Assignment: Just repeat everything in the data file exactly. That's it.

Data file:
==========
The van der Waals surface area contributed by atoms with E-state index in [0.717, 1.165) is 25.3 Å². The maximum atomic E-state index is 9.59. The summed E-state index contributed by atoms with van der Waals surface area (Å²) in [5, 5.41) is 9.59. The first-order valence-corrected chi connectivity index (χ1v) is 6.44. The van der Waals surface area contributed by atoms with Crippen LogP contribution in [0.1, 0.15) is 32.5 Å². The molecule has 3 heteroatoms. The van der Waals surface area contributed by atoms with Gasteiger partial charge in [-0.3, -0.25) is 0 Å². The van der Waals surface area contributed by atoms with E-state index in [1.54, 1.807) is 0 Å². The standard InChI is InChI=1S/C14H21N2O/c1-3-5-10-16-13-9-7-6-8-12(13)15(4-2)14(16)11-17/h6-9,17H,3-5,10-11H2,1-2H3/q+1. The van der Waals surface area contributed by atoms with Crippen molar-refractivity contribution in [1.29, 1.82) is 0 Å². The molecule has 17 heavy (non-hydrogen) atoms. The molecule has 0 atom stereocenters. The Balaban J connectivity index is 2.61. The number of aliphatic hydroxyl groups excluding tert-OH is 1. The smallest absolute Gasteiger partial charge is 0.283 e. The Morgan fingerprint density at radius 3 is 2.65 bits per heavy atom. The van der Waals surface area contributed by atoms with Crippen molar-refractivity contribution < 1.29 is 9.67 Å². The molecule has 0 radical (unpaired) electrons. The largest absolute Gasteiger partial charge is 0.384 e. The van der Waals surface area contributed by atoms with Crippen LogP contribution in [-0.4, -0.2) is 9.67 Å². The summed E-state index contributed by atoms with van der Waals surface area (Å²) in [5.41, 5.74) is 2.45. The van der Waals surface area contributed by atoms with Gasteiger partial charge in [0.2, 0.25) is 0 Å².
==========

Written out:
The van der Waals surface area contributed by atoms with E-state index in [0.717, 1.165) is 25.3 Å². The maximum atomic E-state index is 9.59. The summed E-state index contributed by atoms with van der Waals surface area (Å²) in [5, 5.41) is 9.59. The first-order valence-corrected chi connectivity index (χ1v) is 6.44. The van der Waals surface area contributed by atoms with Crippen LogP contribution in [0.1, 0.15) is 32.5 Å². The molecule has 3 heteroatoms. The van der Waals surface area contributed by atoms with Gasteiger partial charge in [-0.3, -0.25) is 0 Å². The van der Waals surface area contributed by atoms with E-state index in [1.54, 1.807) is 0 Å². The standard InChI is InChI=1S/C14H21N2O/c1-3-5-10-16-13-9-7-6-8-12(13)15(4-2)14(16)11-17/h6-9,17H,3-5,10-11H2,1-2H3/q+1. The van der Waals surface area contributed by atoms with Crippen molar-refractivity contribution in [1.29, 1.82) is 0 Å². The molecule has 17 heavy (non-hydrogen) atoms. The molecule has 0 atom stereocenters. The Balaban J connectivity index is 2.61. The number of aliphatic hydroxyl groups excluding tert-OH is 1. The smallest absolute Gasteiger partial charge is 0.283 e. The Morgan fingerprint density at radius 3 is 2.65 bits per heavy atom. The van der Waals surface area contributed by atoms with Crippen molar-refractivity contribution < 1.29 is 9.67 Å². The molecule has 0 radical (unpaired) electrons. The largest absolute Gasteiger partial charge is 0.384 e. The van der Waals surface area contributed by atoms with Crippen LogP contribution in [-0.4, -0.2) is 9.67 Å². The summed E-state index contributed by atoms with van der Waals surface area (Å²) in [5.41, 5.74) is 2.45. The van der Waals surface area contributed by atoms with Gasteiger partial charge in [0.2, 0.25) is 0 Å².